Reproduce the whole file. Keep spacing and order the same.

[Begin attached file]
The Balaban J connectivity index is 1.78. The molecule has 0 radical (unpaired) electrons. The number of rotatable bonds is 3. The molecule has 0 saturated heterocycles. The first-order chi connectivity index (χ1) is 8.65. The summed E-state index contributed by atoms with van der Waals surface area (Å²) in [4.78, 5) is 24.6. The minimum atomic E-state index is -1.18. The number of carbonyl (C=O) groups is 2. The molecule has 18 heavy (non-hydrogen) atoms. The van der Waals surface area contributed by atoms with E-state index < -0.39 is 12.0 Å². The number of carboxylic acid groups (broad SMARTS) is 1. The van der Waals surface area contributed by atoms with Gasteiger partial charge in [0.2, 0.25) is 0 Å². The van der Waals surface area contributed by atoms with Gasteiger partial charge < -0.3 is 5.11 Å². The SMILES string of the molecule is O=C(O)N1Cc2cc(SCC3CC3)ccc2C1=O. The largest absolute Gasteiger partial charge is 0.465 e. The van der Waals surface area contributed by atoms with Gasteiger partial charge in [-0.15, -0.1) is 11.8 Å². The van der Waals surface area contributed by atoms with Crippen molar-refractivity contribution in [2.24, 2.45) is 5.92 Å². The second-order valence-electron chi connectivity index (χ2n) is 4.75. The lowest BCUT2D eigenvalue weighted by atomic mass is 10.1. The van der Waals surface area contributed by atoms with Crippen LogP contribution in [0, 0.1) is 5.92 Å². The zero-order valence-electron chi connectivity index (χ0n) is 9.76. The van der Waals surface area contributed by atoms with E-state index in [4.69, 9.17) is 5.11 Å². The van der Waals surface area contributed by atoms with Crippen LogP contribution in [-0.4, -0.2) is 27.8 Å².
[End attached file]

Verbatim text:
The Balaban J connectivity index is 1.78. The molecule has 0 radical (unpaired) electrons. The number of rotatable bonds is 3. The molecule has 0 saturated heterocycles. The first-order chi connectivity index (χ1) is 8.65. The summed E-state index contributed by atoms with van der Waals surface area (Å²) in [4.78, 5) is 24.6. The minimum atomic E-state index is -1.18. The number of carbonyl (C=O) groups is 2. The molecule has 18 heavy (non-hydrogen) atoms. The van der Waals surface area contributed by atoms with E-state index < -0.39 is 12.0 Å². The number of carboxylic acid groups (broad SMARTS) is 1. The van der Waals surface area contributed by atoms with Gasteiger partial charge in [0.2, 0.25) is 0 Å². The van der Waals surface area contributed by atoms with Gasteiger partial charge < -0.3 is 5.11 Å². The SMILES string of the molecule is O=C(O)N1Cc2cc(SCC3CC3)ccc2C1=O. The largest absolute Gasteiger partial charge is 0.465 e. The van der Waals surface area contributed by atoms with Gasteiger partial charge in [-0.15, -0.1) is 11.8 Å². The van der Waals surface area contributed by atoms with Crippen molar-refractivity contribution in [2.24, 2.45) is 5.92 Å². The second-order valence-electron chi connectivity index (χ2n) is 4.75. The lowest BCUT2D eigenvalue weighted by atomic mass is 10.1. The van der Waals surface area contributed by atoms with Crippen LogP contribution in [0, 0.1) is 5.92 Å². The zero-order valence-electron chi connectivity index (χ0n) is 9.76. The van der Waals surface area contributed by atoms with E-state index in [4.69, 9.17) is 5.11 Å². The van der Waals surface area contributed by atoms with Crippen LogP contribution in [-0.4, -0.2) is 27.8 Å².